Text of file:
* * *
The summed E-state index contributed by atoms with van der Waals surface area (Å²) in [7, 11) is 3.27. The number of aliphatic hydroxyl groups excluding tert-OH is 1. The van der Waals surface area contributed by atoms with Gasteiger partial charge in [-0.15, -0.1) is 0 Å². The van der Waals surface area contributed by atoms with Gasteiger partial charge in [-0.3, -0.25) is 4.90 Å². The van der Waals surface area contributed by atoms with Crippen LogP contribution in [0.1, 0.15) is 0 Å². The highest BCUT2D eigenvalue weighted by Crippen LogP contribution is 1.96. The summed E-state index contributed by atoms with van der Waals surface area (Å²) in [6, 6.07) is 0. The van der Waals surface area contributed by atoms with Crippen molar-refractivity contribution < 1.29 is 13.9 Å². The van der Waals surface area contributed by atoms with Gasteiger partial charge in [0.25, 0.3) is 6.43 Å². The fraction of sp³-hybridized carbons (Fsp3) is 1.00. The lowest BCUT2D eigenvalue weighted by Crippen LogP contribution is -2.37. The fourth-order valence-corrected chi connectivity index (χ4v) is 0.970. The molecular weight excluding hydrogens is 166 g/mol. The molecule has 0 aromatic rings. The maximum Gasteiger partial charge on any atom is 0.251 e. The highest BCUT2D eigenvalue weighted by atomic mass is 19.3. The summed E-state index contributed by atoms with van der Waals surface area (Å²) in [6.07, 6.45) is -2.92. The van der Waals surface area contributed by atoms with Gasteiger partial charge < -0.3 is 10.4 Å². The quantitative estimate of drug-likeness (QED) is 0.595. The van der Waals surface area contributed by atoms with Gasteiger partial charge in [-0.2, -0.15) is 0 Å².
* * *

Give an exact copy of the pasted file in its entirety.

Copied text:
The summed E-state index contributed by atoms with van der Waals surface area (Å²) in [7, 11) is 3.27. The number of aliphatic hydroxyl groups excluding tert-OH is 1. The van der Waals surface area contributed by atoms with Gasteiger partial charge in [-0.15, -0.1) is 0 Å². The van der Waals surface area contributed by atoms with Gasteiger partial charge in [-0.3, -0.25) is 4.90 Å². The van der Waals surface area contributed by atoms with Crippen LogP contribution in [0.1, 0.15) is 0 Å². The highest BCUT2D eigenvalue weighted by Crippen LogP contribution is 1.96. The summed E-state index contributed by atoms with van der Waals surface area (Å²) in [6, 6.07) is 0. The van der Waals surface area contributed by atoms with Crippen molar-refractivity contribution < 1.29 is 13.9 Å². The van der Waals surface area contributed by atoms with Gasteiger partial charge in [0.25, 0.3) is 6.43 Å². The fraction of sp³-hybridized carbons (Fsp3) is 1.00. The lowest BCUT2D eigenvalue weighted by Crippen LogP contribution is -2.37. The fourth-order valence-corrected chi connectivity index (χ4v) is 0.970. The molecular weight excluding hydrogens is 166 g/mol. The molecule has 0 aromatic rings. The maximum Gasteiger partial charge on any atom is 0.251 e. The highest BCUT2D eigenvalue weighted by atomic mass is 19.3. The summed E-state index contributed by atoms with van der Waals surface area (Å²) in [6.07, 6.45) is -2.92. The van der Waals surface area contributed by atoms with Gasteiger partial charge < -0.3 is 10.4 Å². The quantitative estimate of drug-likeness (QED) is 0.595. The van der Waals surface area contributed by atoms with Gasteiger partial charge in [-0.2, -0.15) is 0 Å².